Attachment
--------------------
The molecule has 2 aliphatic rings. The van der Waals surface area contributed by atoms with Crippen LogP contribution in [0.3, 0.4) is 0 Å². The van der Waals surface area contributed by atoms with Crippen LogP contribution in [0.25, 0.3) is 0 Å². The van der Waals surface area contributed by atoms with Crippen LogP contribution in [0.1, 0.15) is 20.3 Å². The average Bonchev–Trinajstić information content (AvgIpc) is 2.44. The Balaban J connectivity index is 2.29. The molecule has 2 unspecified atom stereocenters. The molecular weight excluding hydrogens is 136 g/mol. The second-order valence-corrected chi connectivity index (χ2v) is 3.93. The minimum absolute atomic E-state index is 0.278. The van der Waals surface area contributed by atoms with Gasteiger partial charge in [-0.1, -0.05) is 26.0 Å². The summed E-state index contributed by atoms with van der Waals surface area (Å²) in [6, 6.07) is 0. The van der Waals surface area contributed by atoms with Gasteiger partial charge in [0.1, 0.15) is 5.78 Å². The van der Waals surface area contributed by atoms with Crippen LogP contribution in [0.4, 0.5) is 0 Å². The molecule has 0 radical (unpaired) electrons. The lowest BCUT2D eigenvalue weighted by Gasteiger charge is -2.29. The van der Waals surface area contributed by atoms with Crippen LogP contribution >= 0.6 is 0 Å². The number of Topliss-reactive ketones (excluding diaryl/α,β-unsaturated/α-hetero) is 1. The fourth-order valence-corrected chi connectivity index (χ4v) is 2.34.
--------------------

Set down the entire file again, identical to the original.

The molecule has 2 aliphatic rings. The van der Waals surface area contributed by atoms with Crippen LogP contribution in [0.3, 0.4) is 0 Å². The van der Waals surface area contributed by atoms with Crippen LogP contribution in [0.25, 0.3) is 0 Å². The van der Waals surface area contributed by atoms with Crippen LogP contribution in [0.1, 0.15) is 20.3 Å². The average Bonchev–Trinajstić information content (AvgIpc) is 2.44. The Balaban J connectivity index is 2.29. The molecule has 2 unspecified atom stereocenters. The molecular weight excluding hydrogens is 136 g/mol. The second-order valence-corrected chi connectivity index (χ2v) is 3.93. The minimum absolute atomic E-state index is 0.278. The van der Waals surface area contributed by atoms with Gasteiger partial charge in [-0.1, -0.05) is 26.0 Å². The summed E-state index contributed by atoms with van der Waals surface area (Å²) in [6, 6.07) is 0. The van der Waals surface area contributed by atoms with Gasteiger partial charge in [0.1, 0.15) is 5.78 Å². The van der Waals surface area contributed by atoms with Crippen LogP contribution in [0.4, 0.5) is 0 Å². The molecule has 0 radical (unpaired) electrons. The lowest BCUT2D eigenvalue weighted by Gasteiger charge is -2.29. The van der Waals surface area contributed by atoms with Crippen LogP contribution >= 0.6 is 0 Å². The number of Topliss-reactive ketones (excluding diaryl/α,β-unsaturated/α-hetero) is 1. The fourth-order valence-corrected chi connectivity index (χ4v) is 2.34.